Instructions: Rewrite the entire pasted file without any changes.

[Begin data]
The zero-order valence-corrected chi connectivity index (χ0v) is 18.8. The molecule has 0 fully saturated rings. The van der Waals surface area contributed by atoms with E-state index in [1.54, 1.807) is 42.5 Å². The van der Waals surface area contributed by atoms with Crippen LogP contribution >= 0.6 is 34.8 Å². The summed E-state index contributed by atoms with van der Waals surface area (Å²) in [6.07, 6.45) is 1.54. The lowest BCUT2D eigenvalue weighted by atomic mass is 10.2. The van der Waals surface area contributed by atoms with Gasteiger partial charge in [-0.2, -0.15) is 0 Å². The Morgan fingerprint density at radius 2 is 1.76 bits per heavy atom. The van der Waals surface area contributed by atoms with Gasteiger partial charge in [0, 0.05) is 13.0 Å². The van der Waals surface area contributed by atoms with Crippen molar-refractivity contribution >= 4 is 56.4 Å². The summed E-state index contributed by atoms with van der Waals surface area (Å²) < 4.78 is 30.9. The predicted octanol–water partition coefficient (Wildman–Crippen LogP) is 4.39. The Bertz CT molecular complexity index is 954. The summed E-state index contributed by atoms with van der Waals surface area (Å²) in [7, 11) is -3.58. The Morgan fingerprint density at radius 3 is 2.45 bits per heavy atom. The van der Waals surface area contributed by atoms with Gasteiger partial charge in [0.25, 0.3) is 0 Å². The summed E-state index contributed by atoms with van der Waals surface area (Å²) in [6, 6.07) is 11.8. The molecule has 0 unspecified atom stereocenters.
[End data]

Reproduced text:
The zero-order valence-corrected chi connectivity index (χ0v) is 18.8. The molecule has 0 fully saturated rings. The van der Waals surface area contributed by atoms with E-state index in [1.54, 1.807) is 42.5 Å². The van der Waals surface area contributed by atoms with Crippen LogP contribution >= 0.6 is 34.8 Å². The summed E-state index contributed by atoms with van der Waals surface area (Å²) in [6.07, 6.45) is 1.54. The lowest BCUT2D eigenvalue weighted by atomic mass is 10.2. The van der Waals surface area contributed by atoms with Gasteiger partial charge in [-0.2, -0.15) is 0 Å². The Morgan fingerprint density at radius 2 is 1.76 bits per heavy atom. The van der Waals surface area contributed by atoms with Gasteiger partial charge in [0, 0.05) is 13.0 Å². The van der Waals surface area contributed by atoms with Crippen molar-refractivity contribution >= 4 is 56.4 Å². The summed E-state index contributed by atoms with van der Waals surface area (Å²) < 4.78 is 30.9. The predicted octanol–water partition coefficient (Wildman–Crippen LogP) is 4.39. The Bertz CT molecular complexity index is 954. The summed E-state index contributed by atoms with van der Waals surface area (Å²) in [7, 11) is -3.58. The Morgan fingerprint density at radius 3 is 2.45 bits per heavy atom. The van der Waals surface area contributed by atoms with Gasteiger partial charge in [0.25, 0.3) is 0 Å². The summed E-state index contributed by atoms with van der Waals surface area (Å²) in [6, 6.07) is 11.8. The molecule has 0 unspecified atom stereocenters.